Genetic deficiencies of innate immune signalling in human infectious disease

Lancet Infect Dis. 2009 Nov;9(11):688-98. doi: 10.1016/S1473-3099(09)70255-5.


The type-1 cytokine (interleukin 12, interleukin 23, interferon gamma, interleukin 17) signalling pathway is triggered during infection by activation of phagocyte-expressed pattern-recognition receptors that recognise specific pathogen-associated molecular patterns. Triggering of this pathway results, among other things, in activation of microbicidal mechanisms in phagocytic cells. Individuals with a deficiency in one of the proteins in the pathway are unusually susceptible to otherwise poorly pathogenic, mostly environmental, mycobacteria and salmonellae. Individuals with deficiencies in other innate immune signalling proteins show unusual susceptibility to pathogens other than mycobacteria or salmonellae. We discuss recent insights into key molecules involved in type-1 cytokine signalling pathways and provide an update on the molecular genetic defects underlying mendelian susceptibility to mycobacterial disease. We also discuss deficiencies in the innate immune signalling proteins that lead to susceptibility to other pathogens. Knowledge of innate immune signalling has allowed the identification of defects in such patients. However, some patients have enhanced susceptibility to pathogens even though no mutations have been found in the candidate genes identified thus far. Whereas a few patients might have autoantibodies against type-1 cytokines, others might harbour mutations in new genes and pathways that still need to be identified.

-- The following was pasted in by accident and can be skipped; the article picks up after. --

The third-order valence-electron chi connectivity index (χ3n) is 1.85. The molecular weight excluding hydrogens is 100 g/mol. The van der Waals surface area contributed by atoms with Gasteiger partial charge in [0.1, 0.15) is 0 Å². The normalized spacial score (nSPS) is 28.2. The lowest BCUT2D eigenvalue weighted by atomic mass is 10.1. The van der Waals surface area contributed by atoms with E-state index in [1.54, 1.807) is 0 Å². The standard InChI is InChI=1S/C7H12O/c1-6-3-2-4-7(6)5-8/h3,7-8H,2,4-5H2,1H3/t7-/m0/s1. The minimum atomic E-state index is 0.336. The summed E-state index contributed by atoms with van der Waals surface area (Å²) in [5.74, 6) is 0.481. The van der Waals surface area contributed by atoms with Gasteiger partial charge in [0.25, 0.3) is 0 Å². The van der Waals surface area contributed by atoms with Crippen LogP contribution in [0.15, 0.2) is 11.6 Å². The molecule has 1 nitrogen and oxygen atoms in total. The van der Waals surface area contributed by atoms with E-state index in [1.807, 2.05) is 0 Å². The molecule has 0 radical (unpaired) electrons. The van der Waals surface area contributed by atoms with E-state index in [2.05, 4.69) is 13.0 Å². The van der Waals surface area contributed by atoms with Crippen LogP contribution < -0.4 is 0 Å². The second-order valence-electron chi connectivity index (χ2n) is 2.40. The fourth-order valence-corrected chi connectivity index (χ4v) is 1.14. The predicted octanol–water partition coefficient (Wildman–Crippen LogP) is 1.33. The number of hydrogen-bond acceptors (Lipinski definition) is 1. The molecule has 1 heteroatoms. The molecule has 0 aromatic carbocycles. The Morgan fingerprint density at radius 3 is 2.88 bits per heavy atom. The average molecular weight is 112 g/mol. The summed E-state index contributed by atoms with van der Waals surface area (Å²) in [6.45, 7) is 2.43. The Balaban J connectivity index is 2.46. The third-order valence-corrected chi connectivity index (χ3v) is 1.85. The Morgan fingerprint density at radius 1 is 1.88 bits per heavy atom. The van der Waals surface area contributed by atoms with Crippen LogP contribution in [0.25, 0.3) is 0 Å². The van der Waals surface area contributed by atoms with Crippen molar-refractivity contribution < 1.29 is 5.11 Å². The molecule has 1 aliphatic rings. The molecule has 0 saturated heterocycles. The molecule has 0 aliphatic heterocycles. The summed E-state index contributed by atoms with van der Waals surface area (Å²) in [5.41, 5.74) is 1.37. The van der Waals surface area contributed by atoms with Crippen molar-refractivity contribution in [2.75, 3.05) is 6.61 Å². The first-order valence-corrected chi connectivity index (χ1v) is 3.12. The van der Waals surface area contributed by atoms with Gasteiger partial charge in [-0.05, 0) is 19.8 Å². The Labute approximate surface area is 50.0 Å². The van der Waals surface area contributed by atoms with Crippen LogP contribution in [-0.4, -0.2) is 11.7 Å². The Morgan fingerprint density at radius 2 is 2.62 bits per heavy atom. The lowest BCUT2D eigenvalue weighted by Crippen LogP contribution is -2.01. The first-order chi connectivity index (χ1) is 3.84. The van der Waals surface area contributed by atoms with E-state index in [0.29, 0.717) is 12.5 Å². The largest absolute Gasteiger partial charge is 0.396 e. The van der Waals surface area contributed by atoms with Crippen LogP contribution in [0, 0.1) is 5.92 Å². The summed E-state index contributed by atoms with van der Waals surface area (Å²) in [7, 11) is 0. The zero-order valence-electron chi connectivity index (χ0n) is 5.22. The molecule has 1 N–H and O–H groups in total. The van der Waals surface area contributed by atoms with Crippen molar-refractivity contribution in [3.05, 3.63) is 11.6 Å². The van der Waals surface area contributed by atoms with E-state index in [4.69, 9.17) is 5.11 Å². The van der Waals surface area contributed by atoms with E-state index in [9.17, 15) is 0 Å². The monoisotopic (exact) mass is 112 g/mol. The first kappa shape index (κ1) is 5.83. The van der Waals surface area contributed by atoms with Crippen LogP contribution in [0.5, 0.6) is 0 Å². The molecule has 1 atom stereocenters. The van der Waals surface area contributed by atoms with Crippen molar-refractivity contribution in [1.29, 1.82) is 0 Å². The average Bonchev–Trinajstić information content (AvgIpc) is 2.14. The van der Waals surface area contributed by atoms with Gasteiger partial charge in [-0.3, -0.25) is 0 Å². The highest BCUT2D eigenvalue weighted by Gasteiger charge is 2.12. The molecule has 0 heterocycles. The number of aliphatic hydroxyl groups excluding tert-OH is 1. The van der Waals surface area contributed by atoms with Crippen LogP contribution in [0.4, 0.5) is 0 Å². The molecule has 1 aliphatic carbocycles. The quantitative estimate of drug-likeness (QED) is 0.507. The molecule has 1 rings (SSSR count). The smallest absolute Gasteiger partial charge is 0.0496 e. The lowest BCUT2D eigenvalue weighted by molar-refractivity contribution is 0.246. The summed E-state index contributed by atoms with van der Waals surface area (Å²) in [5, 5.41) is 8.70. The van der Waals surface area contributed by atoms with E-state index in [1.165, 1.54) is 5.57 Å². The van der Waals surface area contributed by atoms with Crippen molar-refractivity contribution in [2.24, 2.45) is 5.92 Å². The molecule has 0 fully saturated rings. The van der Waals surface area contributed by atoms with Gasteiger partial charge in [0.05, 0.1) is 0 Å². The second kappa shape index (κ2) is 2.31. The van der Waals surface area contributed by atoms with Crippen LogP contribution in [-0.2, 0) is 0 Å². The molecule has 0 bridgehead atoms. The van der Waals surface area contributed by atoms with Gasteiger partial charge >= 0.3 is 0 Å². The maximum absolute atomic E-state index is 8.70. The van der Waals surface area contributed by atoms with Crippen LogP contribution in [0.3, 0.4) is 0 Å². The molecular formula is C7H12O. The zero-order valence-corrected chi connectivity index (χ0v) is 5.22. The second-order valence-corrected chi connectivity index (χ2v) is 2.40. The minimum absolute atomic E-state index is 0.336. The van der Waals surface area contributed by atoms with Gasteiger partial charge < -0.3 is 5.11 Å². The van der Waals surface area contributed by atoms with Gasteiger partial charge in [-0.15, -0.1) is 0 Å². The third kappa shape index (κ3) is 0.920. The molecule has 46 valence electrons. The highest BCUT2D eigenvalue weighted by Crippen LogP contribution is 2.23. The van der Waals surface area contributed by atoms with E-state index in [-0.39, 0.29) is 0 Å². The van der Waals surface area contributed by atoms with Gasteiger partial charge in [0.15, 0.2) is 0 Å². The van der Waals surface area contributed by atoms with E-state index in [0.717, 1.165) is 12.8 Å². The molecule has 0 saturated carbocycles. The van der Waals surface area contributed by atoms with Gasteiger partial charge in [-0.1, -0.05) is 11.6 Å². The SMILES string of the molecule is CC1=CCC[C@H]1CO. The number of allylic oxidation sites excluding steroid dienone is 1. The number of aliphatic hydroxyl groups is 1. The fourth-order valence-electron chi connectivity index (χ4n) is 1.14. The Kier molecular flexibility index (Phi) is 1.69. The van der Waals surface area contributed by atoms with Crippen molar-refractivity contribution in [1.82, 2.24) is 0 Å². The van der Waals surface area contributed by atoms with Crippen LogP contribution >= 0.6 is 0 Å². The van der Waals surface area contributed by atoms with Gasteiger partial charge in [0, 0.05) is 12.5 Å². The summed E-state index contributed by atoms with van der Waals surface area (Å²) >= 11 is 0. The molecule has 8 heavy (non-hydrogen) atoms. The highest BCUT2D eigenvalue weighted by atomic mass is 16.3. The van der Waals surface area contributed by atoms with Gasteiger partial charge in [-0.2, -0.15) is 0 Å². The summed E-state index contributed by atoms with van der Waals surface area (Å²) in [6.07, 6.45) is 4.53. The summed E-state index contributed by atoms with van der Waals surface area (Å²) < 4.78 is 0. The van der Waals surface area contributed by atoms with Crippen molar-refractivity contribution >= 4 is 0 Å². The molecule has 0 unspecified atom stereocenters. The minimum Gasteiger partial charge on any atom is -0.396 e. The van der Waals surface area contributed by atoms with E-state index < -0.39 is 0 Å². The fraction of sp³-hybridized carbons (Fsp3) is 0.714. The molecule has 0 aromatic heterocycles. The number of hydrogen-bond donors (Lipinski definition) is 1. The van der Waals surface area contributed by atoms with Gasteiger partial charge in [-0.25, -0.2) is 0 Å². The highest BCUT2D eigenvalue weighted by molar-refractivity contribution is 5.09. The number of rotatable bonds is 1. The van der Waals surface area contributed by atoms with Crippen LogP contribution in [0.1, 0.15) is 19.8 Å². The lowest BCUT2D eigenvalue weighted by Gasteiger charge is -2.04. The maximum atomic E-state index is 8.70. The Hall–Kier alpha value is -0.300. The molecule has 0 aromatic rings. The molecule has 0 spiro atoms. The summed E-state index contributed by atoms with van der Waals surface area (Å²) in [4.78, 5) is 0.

Publication types

  • Research Support, Non-U.S. Gov't
  • Review

MeSH terms

  • Communicable Diseases / genetics*
  • Genetic Predisposition to Disease*
  • Humans
  • Immunity, Innate / genetics*
  • Models, Biological
  • Mycobacterium / immunology
  • Mycobacterium / pathogenicity
  • Salmonella / immunology
  • Salmonella / pathogenicity
  • Signal Transduction / genetics